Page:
I finally finished the net bags out of my Mum's old curtains a couple of weeks ago. Despite my initial shyness at the possible reaction of the cashier in the supermarket, I plucked up the courage to use them last week. Needless to say nobody took any notice! The idea is to try and reduce my use of plastic a little bit further, whilst incorporating a bit of upcycling. In the background you can see the yellowstickered chicken I bought and froze during the week [this became the basis of our slow cooker supper tonight] and a bowl of apples I cooked up. They were from a box of free windfalls left on somebody's wall which I saw on my way to work on Friday. Mr GBT made some custard and we mixed them in to make apple fool for our pud.
Lunch and a walk with my very good friend J out from her home and up on to the hills behind Alton on Saturday. I liked the flowers that the farmer had planted along the field verge.
J chortled at me taking photos of these two additions to the roofs we passed by in the village on our way back. As my ex college room mate she is well used to my batty ways. Winton on the road sign is the abbreviated form of Winchester.
Today I've been to a local art show. There were some fantastic exhibitors and I have invested my birthday money in a piece which I shall show once I get my rump in gear.
This has been recently written on the door of a shop which has been empty for several years now. I found it rather poignant.
To wind up my meanderings...the weather has been stunning. so I decided on a whim to walk back through the park. The Autumn paintbox didn't disappoint.
So all things considered it's been another good 'un!
Our son took the decision last year that he wanted to take a year out of education to give him the chance to spend some time in the real world working and hopefully volunteering abroad for a given period. With our full backing, he is currently working his little socks off and saving as much as possible [with a beer allowance built in your understand...after all he is 18]. With the extra time he's got we're making sure he knows how to cook [he's already up to speed on other domestic stuff.....I made sure he can do the same things that I would have expected any daughter of mine to do. His ironing is streets ahead of mine]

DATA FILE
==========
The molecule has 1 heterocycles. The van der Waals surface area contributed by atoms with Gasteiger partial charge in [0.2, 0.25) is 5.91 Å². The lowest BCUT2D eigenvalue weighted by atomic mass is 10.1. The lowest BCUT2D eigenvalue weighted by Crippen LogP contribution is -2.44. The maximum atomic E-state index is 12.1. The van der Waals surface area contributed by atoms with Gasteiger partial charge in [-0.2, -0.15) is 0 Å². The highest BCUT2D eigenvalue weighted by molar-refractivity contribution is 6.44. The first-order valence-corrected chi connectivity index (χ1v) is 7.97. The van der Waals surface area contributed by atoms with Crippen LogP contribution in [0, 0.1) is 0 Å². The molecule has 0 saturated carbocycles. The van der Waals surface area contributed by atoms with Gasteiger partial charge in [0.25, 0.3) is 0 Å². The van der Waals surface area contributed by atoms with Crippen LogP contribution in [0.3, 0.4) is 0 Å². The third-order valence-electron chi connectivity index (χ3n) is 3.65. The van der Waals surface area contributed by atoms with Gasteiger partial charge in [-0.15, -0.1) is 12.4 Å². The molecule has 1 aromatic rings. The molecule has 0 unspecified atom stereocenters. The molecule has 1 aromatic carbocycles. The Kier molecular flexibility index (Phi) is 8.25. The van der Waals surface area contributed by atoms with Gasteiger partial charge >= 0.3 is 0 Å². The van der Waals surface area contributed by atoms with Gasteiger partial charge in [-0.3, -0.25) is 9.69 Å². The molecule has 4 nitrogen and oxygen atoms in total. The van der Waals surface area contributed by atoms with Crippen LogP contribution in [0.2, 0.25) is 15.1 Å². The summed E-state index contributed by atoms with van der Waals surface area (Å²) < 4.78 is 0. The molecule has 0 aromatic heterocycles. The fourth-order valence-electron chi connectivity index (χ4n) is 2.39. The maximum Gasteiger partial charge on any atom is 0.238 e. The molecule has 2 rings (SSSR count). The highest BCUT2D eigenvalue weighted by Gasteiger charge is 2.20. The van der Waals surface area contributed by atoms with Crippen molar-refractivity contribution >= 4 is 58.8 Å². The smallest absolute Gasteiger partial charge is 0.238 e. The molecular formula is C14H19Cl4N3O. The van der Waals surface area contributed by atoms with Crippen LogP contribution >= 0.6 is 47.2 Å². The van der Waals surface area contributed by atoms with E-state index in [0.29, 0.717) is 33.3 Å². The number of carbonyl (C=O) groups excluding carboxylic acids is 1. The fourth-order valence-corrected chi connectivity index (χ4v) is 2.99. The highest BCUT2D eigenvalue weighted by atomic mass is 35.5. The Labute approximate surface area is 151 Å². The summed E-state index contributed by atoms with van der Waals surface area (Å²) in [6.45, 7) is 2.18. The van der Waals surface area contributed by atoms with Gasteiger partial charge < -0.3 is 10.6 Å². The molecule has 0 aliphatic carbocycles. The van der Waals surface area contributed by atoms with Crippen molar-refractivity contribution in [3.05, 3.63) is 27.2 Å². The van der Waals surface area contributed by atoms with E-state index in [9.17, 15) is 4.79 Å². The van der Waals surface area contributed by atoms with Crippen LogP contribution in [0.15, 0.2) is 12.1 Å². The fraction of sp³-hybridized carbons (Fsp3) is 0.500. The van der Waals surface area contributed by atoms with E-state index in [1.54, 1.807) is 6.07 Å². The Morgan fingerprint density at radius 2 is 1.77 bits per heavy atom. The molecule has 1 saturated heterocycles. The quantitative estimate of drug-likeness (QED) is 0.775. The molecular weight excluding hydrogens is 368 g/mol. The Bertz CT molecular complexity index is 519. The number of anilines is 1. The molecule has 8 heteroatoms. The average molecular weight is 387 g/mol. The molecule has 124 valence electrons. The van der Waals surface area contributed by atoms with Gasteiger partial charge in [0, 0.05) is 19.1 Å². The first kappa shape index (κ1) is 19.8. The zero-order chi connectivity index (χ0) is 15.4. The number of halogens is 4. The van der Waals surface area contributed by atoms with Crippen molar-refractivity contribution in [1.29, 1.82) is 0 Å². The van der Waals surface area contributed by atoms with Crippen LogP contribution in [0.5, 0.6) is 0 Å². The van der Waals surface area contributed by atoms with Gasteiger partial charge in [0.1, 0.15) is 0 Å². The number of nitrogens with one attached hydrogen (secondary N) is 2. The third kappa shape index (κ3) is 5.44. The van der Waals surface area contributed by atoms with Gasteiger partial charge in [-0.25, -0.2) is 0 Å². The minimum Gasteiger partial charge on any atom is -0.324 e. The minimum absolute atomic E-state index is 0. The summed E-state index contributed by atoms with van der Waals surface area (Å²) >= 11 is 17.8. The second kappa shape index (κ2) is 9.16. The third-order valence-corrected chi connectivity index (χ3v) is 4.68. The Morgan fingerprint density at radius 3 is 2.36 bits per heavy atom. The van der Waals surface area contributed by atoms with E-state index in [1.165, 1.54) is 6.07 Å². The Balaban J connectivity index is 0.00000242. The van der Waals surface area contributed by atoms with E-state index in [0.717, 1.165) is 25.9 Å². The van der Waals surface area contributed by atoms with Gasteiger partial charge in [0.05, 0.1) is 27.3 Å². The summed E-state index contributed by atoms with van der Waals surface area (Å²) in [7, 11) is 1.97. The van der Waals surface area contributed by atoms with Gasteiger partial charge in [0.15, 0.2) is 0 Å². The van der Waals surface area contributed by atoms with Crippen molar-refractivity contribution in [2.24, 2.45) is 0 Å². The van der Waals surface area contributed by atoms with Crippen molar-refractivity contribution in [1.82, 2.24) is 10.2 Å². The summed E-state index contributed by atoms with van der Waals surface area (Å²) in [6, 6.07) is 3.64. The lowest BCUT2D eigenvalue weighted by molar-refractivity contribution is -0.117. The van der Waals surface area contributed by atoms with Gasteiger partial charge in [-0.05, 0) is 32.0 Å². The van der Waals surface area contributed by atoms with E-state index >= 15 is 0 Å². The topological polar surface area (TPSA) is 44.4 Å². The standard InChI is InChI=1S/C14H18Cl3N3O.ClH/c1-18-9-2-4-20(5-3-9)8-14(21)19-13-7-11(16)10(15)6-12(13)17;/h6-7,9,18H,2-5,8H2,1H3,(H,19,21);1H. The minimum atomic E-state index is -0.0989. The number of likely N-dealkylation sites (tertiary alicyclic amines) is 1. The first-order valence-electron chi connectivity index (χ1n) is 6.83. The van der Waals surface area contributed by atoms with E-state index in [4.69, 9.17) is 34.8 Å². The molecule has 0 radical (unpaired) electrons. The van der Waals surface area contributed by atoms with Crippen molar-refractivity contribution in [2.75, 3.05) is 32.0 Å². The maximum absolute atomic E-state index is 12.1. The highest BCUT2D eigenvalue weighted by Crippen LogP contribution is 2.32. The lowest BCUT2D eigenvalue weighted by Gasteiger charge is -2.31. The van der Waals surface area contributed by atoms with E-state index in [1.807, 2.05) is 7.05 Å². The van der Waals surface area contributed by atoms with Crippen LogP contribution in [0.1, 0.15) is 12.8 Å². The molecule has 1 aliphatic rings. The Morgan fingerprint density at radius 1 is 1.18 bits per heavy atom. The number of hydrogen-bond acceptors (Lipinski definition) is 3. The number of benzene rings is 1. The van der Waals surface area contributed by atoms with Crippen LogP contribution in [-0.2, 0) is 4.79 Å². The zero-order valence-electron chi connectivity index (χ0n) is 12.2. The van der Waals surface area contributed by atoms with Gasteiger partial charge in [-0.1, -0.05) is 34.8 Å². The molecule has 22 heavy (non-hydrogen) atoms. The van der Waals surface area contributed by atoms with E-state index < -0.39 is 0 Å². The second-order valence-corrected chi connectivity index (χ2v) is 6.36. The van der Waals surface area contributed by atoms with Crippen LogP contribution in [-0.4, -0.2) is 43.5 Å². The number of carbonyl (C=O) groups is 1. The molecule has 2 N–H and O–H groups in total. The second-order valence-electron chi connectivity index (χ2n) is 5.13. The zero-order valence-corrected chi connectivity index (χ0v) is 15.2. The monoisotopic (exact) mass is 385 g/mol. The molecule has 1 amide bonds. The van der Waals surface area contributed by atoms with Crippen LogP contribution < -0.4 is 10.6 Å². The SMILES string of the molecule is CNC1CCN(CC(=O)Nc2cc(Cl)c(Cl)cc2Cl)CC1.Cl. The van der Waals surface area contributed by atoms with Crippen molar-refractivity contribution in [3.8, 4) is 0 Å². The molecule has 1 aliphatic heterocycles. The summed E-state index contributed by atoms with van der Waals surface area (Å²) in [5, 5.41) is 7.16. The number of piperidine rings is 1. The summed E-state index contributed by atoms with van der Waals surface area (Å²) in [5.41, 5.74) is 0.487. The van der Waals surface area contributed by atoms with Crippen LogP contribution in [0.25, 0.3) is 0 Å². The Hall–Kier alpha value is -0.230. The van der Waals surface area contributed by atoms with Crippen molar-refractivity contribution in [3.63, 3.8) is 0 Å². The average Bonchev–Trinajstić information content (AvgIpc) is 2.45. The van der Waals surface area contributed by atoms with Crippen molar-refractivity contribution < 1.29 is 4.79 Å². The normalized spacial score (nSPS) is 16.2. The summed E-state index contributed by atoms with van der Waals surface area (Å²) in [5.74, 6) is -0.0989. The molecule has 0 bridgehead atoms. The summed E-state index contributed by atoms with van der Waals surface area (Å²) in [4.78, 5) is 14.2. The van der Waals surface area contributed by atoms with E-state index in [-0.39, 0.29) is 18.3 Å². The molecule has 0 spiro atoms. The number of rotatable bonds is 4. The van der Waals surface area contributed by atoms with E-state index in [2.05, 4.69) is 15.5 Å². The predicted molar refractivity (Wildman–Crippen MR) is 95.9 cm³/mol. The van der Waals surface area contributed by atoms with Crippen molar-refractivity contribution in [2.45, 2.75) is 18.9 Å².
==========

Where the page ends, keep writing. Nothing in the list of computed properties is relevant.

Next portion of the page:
So far so good...he's produced some inexpensive and tasty meals. It's been a good experience for me too as I've been trying out some new recipes along side him. This week I've made the Monday Pie recipe out of one of his student cook books. It's along similar lines to this one http://www.bbcgoodfood.com/recipes/10310/monday-pie except mine was rather more simple. An onion and mince browned together first then a stock cube added together with a can of baked beans and lashings of Worcester sauce and pepper [I added in some leftover sweetcorn too]. Topped off with thinly sliced potato [standing up like rows of gravestones rather than flat] I baked it for an hour at 200C [check it after 45 mins] the others declared it "moreish". I think a good sprinkling of smoked paprika would work well too for another variation
Or basically anyone who has over imbibed on their poison of their choice!
As I am sure you are aware, the media are having a field day at the moment with their doom mongering. This is in response to their "if it bleeds it leads" approach to the news. In order to regularly deliver a spot of light relief, I do solemnly swear to keep the flag of silliness hoisted from the turrets of Gnat Bottomed Towers!
Bracket fungus [possibly Turkey Tail] which is growing on a tree stump in the garden of a place we pass by on one of our regular stroll routes. It will be past its best within a few days, so I am grateful that we have been able to capture its fleeting beauty.
It is guaranteed that I am always to be found in the most heavenly of moods when preparing supper [not] and one evening, last week, I grumpily thought to myself "how many bleedin' onions must these hands have chopped over the years?"
I looked down at my hands and then began to ponder just how difficult it would be for me to chop an onion if I wasn't fortunate to have a fully functioning pair of paws. It was with some wonder that I realised just how many tasks a day they allow me to achieve and I don't even notice. They don't just allow me to go about my daily business at work and running the home, but they allow me to operate machinery, to drive between places, to create and repair, bake, sew and move. I can think of times when they have held new life [my son, a newborn guinea pig] and touched death. They have been used to caress, scold, comfort and express both joy, anger, fear and confusion. I've held ancient objects and those newly made, explored surfaces unseen and experienced textures and temperatures across the scale from a glacier to parched dry conditions. These hands have had nails painted in colours from the deepest blood red to sunshine yellow and been adorned with rings of silver, hula hoops, gems from my ancestors and the rings I wear everyday to mark my marriage.